Onglet has become something of a trendy steak
It’s Antony Bourdain’s favourite cut – see his recipe for ‘onglet gascon’ in his ‘Les Halles Cookbook.’
Chefs have been turning to unpopular, tough and cheap cuts of beef, such as cheek, brisket, shin, tail, short rib and skirt. They recognise that although these cuts are a challenge for the cook, they often contain better flavour than the more expensive cuts. The onglet or hanger steak was known as the ‘butcher’s tenderloin’ – butchers would knowingly take this home as an affordable perk of the trade. The onglet is a muscle that hangs near the diaphragm either side of the animal. It is a distinctive cut with it pronounced stringy grain of muscle in a clearly visible ‘v’ pattern and thick membrane down the middle.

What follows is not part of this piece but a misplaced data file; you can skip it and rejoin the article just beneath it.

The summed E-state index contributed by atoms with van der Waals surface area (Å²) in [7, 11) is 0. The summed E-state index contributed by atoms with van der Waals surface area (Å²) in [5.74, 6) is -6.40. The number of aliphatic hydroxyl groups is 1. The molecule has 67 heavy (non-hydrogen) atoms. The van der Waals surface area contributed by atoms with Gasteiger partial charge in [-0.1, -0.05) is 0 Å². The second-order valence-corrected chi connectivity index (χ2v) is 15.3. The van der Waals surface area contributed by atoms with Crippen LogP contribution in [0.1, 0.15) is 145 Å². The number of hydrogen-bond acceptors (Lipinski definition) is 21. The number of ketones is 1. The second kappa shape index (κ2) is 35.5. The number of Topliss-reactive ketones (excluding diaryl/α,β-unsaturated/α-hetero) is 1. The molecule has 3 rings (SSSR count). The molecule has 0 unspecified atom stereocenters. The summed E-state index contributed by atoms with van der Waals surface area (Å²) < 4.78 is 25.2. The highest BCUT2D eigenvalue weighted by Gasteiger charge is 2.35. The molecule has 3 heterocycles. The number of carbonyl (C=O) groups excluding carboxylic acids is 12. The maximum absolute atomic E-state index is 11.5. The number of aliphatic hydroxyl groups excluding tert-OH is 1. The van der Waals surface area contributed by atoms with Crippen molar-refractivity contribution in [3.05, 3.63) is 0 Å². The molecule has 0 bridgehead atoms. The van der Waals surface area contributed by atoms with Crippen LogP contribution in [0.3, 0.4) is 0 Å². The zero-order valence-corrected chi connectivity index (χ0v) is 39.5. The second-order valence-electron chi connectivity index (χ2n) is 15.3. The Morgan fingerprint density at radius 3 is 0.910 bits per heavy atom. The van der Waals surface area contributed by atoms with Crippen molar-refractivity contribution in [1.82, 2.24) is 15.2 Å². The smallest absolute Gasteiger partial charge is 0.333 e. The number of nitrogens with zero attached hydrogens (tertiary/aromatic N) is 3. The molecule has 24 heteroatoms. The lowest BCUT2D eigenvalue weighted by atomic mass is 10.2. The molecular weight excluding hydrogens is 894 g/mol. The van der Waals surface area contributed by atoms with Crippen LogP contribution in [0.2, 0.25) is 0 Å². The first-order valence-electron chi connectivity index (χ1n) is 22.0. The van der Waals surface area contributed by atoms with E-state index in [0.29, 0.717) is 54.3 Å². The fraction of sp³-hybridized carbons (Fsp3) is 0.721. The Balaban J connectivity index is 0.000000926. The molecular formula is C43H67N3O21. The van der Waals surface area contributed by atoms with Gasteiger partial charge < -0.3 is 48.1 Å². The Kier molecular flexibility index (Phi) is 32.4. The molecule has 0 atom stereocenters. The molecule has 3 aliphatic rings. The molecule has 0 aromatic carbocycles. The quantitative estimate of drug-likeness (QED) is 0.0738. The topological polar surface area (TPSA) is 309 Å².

Onglet takes marinade very well and should be seared on the grill. My preference – as with flank and skirt steak – is to slice against the grain at a very thin angle.